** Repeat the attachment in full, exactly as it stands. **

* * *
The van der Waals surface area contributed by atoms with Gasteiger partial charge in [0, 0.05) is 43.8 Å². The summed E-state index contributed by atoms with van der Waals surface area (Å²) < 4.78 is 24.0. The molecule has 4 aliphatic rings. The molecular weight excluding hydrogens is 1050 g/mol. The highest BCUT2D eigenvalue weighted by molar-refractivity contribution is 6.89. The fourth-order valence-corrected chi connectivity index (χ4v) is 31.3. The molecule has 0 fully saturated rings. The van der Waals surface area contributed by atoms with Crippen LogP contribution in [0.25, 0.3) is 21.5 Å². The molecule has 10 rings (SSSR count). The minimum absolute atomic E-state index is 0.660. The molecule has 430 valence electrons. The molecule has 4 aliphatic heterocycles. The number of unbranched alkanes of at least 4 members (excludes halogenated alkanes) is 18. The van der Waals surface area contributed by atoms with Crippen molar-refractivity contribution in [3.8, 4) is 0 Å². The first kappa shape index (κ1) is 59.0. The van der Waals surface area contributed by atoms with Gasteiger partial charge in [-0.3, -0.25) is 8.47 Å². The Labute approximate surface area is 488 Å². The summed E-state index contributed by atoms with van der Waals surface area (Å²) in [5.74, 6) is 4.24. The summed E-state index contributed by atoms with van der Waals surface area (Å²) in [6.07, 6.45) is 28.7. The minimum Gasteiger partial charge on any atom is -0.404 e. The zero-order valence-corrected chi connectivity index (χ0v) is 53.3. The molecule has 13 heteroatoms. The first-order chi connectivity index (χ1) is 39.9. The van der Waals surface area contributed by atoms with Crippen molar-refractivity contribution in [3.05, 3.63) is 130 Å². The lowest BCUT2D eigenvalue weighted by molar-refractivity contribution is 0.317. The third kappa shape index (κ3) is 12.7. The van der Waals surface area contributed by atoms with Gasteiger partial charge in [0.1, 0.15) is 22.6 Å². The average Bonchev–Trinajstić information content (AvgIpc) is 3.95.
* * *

The van der Waals surface area contributed by atoms with Gasteiger partial charge in [0, 0.05) is 43.8 Å². The summed E-state index contributed by atoms with van der Waals surface area (Å²) < 4.78 is 24.0. The molecule has 4 aliphatic rings. The molecular weight excluding hydrogens is 1050 g/mol. The highest BCUT2D eigenvalue weighted by molar-refractivity contribution is 6.89. The fourth-order valence-corrected chi connectivity index (χ4v) is 31.3. The molecule has 0 fully saturated rings. The van der Waals surface area contributed by atoms with Crippen LogP contribution in [0.25, 0.3) is 21.5 Å². The molecule has 10 rings (SSSR count). The minimum absolute atomic E-state index is 0.660. The molecule has 430 valence electrons. The molecule has 4 aliphatic heterocycles. The number of unbranched alkanes of at least 4 members (excludes halogenated alkanes) is 18. The van der Waals surface area contributed by atoms with Crippen molar-refractivity contribution in [3.8, 4) is 0 Å². The first kappa shape index (κ1) is 59.0. The van der Waals surface area contributed by atoms with Gasteiger partial charge in [-0.3, -0.25) is 8.47 Å². The Labute approximate surface area is 488 Å². The summed E-state index contributed by atoms with van der Waals surface area (Å²) in [5.74, 6) is 4.24. The summed E-state index contributed by atoms with van der Waals surface area (Å²) in [6.07, 6.45) is 28.7. The minimum Gasteiger partial charge on any atom is -0.404 e. The zero-order valence-corrected chi connectivity index (χ0v) is 53.3. The molecule has 13 heteroatoms. The first-order chi connectivity index (χ1) is 39.9. The van der Waals surface area contributed by atoms with Crippen molar-refractivity contribution in [3.05, 3.63) is 130 Å². The lowest BCUT2D eigenvalue weighted by molar-refractivity contribution is 0.317. The third kappa shape index (κ3) is 12.7. The van der Waals surface area contributed by atoms with Gasteiger partial charge in [0.1, 0.15) is 22.6 Å². The average Bonchev–Trinajstić information content (AvgIpc) is 3.95.